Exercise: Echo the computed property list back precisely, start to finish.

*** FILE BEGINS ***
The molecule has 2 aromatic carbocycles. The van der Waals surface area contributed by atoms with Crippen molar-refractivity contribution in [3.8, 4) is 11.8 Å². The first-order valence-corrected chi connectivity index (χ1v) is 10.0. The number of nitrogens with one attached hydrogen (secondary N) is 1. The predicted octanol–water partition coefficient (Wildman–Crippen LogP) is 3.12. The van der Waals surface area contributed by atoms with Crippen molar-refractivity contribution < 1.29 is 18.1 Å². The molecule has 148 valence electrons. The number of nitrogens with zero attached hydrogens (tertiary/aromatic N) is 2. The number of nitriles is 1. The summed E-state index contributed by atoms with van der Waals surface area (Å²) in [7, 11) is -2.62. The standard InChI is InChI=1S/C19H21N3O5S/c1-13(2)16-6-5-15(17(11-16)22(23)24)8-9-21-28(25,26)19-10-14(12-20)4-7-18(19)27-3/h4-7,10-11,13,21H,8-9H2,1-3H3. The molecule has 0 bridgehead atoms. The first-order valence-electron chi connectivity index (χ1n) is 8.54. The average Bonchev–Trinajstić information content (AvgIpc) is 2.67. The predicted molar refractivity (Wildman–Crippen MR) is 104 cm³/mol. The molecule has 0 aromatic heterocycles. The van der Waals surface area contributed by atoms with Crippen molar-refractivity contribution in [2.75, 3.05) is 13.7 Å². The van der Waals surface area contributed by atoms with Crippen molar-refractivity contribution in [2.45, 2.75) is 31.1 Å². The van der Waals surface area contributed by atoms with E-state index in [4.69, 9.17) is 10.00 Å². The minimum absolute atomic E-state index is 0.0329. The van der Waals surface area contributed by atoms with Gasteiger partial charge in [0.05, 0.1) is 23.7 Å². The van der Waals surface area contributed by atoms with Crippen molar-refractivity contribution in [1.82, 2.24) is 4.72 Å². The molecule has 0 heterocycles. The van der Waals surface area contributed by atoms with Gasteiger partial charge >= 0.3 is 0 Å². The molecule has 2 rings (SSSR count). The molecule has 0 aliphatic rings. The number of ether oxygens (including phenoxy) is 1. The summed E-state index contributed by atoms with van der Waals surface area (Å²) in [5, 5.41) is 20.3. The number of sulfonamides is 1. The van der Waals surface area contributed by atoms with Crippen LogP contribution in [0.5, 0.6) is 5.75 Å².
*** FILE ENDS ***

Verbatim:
The molecule has 2 aromatic carbocycles. The van der Waals surface area contributed by atoms with Crippen molar-refractivity contribution in [3.8, 4) is 11.8 Å². The first-order valence-corrected chi connectivity index (χ1v) is 10.0. The number of nitrogens with one attached hydrogen (secondary N) is 1. The predicted octanol–water partition coefficient (Wildman–Crippen LogP) is 3.12. The van der Waals surface area contributed by atoms with Crippen molar-refractivity contribution < 1.29 is 18.1 Å². The molecule has 148 valence electrons. The number of nitrogens with zero attached hydrogens (tertiary/aromatic N) is 2. The number of nitriles is 1. The summed E-state index contributed by atoms with van der Waals surface area (Å²) in [7, 11) is -2.62. The standard InChI is InChI=1S/C19H21N3O5S/c1-13(2)16-6-5-15(17(11-16)22(23)24)8-9-21-28(25,26)19-10-14(12-20)4-7-18(19)27-3/h4-7,10-11,13,21H,8-9H2,1-3H3. The molecule has 0 bridgehead atoms. The first-order valence-electron chi connectivity index (χ1n) is 8.54. The average Bonchev–Trinajstić information content (AvgIpc) is 2.67. The predicted molar refractivity (Wildman–Crippen MR) is 104 cm³/mol. The molecule has 0 aromatic heterocycles. The van der Waals surface area contributed by atoms with Crippen molar-refractivity contribution in [2.75, 3.05) is 13.7 Å². The van der Waals surface area contributed by atoms with Crippen molar-refractivity contribution in [2.45, 2.75) is 31.1 Å². The van der Waals surface area contributed by atoms with E-state index in [4.69, 9.17) is 10.00 Å². The minimum absolute atomic E-state index is 0.0329. The van der Waals surface area contributed by atoms with Gasteiger partial charge in [0.05, 0.1) is 23.7 Å². The van der Waals surface area contributed by atoms with Crippen molar-refractivity contribution in [1.82, 2.24) is 4.72 Å². The molecule has 0 heterocycles. The van der Waals surface area contributed by atoms with Gasteiger partial charge >= 0.3 is 0 Å². The molecule has 2 rings (SSSR count). The molecule has 0 aliphatic rings. The number of ether oxygens (including phenoxy) is 1. The summed E-state index contributed by atoms with van der Waals surface area (Å²) in [5, 5.41) is 20.3. The number of sulfonamides is 1. The van der Waals surface area contributed by atoms with Crippen LogP contribution in [0.5, 0.6) is 5.75 Å².